Murray suffered a bruised left thigh during the action, colliding with Utah’s Joe Ingles as he pushed the ball in transition. Mitchell was the series’ hardest-working player by far and had to be running on fumes by the end. And it’s true, as both agreed, they and their teammates had missed some shots every bit as good as ones that dropped throughout the previous six games.

But the biggest reason the offensive tap got turned off was the level of defense the Northwest Division rivals played. Only makes sense, right? Both of them spent 48 hours after Game 6 brainstorming ways to at least slow down Murray or Mitchell, respectively. The team that did it better had a great shot to advance.

So, of course, they both tightened up on the star guards.

Then there was the Game 7 effect, with the pace slowed, possessions treasured and a heavy dose of playing-not-to-lose stirred in.

Each team choked off the other for stretches. Utah scored only 36 points in the first half and trailed by 14. Denver got its 30 after the intermission and had to sweat out Mike Conley’s desperation 3-pointer at the buzzer that rimmed out.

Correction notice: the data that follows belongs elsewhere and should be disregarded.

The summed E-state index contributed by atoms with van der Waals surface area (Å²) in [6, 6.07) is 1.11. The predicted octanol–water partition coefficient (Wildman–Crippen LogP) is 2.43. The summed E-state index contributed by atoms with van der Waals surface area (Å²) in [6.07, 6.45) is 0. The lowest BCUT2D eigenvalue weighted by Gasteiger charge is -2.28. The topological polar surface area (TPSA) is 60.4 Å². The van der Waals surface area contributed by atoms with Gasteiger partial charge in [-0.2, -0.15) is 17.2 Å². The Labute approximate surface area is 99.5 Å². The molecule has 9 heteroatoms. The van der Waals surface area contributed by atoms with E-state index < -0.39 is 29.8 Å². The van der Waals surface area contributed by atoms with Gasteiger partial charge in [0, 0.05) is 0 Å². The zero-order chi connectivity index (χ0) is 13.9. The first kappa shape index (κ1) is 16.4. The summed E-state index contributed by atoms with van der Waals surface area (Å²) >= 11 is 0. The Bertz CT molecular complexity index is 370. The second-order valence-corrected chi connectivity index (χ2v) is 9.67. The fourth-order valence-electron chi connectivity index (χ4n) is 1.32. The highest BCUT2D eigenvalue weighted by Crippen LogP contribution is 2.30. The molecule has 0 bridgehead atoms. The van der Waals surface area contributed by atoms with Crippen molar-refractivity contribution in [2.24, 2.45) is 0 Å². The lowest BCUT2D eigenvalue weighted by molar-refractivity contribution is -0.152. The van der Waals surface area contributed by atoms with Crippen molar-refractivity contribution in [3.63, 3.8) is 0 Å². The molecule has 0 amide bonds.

Neither team cracked 40 percent in shooting. They missed 49 of 65 3-pointers. It was far from the style we’ve grown accustomed each spring from Golden State or Houston, a back-and-forth struggle to get and make good looks.

And it was tremendous, because, y’know, Game 7.

Denver used its length effectively early to cut off passing angles and shield the rim. The Nuggets trapped effectively against Utah’s pick-and-roll, too, especially early in the largely halfcourt game.

The Jazz got their turn after halftime. Center Rudy Gobert, after being hampered by early fouls, got more aggressive. He challenged Denver players who intruded through the lane and, despite Nikola Jokic’s 30 points, made the Nuggets center work hard or stray outside.

It was the scratching, clawing kind of game that, let’s face it, was all too common in the ‘90s, before shot value and true shooting and other analytics pushed the game out to the corners and just out, out, period. But it was refreshing too now that ski-ball has taken over, the pendulum swinging so far to the perimeter.